Statement from NCAA leaders on college basketball reforms

What the new NCAA rules mean for college basketball

What the new NCAA rules mean for college basketball

Additionally, the NCAA's Board of Governors and Division I Board of Directors will allow high school players to take more official visits to colleges, and they've introduced more rigorous certification requirements for summer basketball-related events and high school players can take more official visits to colleges.

The NBA, USA Basketball and NCAA did meet and discuss these prospective changes, but the NBA and USA Basketball never believed they had come to a consensus with the NCAA on how they would move forward together on the issues, sources said.

Wednesday, the NCAA announced basketball players will have more freedom and flexibility about their status, including allowing undrafted players to return to school. While that may seem like a big deal on its face, the fact that it's. That relationship must end if the player decides to go to college. Under previous rules, players could "test the waters" of National Basketball Association interest, but had to withdraw from draft consideration 10 days after the combine. The latter would become effective if the NBA and its players' association allow high school students to enter the draft.

- Prospective player agents must be "certified by an NCAA program with standards for behavior and consequences for violations".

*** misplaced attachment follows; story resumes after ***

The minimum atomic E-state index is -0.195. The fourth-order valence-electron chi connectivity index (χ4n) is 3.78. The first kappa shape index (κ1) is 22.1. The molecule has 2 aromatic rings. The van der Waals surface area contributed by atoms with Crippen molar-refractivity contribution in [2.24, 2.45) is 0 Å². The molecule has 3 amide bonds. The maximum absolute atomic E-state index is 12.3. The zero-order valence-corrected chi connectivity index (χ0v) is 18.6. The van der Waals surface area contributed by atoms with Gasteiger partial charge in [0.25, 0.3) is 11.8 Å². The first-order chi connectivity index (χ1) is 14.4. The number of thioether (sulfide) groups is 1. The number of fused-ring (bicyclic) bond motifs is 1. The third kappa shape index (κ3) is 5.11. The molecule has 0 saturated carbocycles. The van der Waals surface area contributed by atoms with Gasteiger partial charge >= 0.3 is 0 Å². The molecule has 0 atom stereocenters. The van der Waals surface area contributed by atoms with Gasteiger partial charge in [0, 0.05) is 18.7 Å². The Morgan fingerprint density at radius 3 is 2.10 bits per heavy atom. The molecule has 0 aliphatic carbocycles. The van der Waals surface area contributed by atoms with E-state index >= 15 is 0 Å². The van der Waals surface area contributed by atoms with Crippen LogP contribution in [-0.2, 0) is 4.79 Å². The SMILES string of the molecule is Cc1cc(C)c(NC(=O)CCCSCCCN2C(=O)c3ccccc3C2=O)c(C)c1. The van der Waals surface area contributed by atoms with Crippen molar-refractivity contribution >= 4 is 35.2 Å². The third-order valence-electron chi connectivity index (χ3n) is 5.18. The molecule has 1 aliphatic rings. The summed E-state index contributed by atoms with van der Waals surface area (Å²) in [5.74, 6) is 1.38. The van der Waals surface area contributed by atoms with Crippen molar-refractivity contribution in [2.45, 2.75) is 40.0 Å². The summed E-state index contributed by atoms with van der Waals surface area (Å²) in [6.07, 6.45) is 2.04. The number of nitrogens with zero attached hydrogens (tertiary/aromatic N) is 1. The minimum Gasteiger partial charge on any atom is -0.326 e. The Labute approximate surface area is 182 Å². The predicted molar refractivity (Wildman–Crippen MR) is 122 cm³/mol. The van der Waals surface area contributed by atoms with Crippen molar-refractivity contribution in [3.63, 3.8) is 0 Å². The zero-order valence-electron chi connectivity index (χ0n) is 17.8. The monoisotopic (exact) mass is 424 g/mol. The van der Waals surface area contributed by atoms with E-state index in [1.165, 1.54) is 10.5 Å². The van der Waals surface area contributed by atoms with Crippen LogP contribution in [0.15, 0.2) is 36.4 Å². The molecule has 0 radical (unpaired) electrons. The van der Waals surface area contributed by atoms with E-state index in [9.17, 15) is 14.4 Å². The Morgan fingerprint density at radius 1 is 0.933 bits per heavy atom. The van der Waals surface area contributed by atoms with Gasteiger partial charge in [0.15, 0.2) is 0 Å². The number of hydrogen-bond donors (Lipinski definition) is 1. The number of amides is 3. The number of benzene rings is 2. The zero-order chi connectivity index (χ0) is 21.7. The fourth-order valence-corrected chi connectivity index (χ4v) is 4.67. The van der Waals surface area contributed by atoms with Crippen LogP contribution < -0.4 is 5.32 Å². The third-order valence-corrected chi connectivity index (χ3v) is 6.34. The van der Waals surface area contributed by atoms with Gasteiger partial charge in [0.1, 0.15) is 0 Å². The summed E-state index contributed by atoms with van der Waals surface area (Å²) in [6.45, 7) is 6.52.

Student-athletes can now take up to 15 official visits, which begins August 1 before their junior year.

The rule changes are a part of the NCAA's reforms in response to the college hoops corruption scandal. "Also, schools are required to cooperate fully during NCAA investigations and take appropriate corrective action".

ESPN's Jonathan Givony was trying to get to the bottom of the rule changes, and he initially noted some confusion about what was going on.

The policies adopted by the NCAA's Board of Governors and Division I Council include the appointment of independent groups to handle and resolve complex cases.

The changes also allow the NCAA to accept during investigations outside information that has been "established by another administrative body or a commission authorized by a school".

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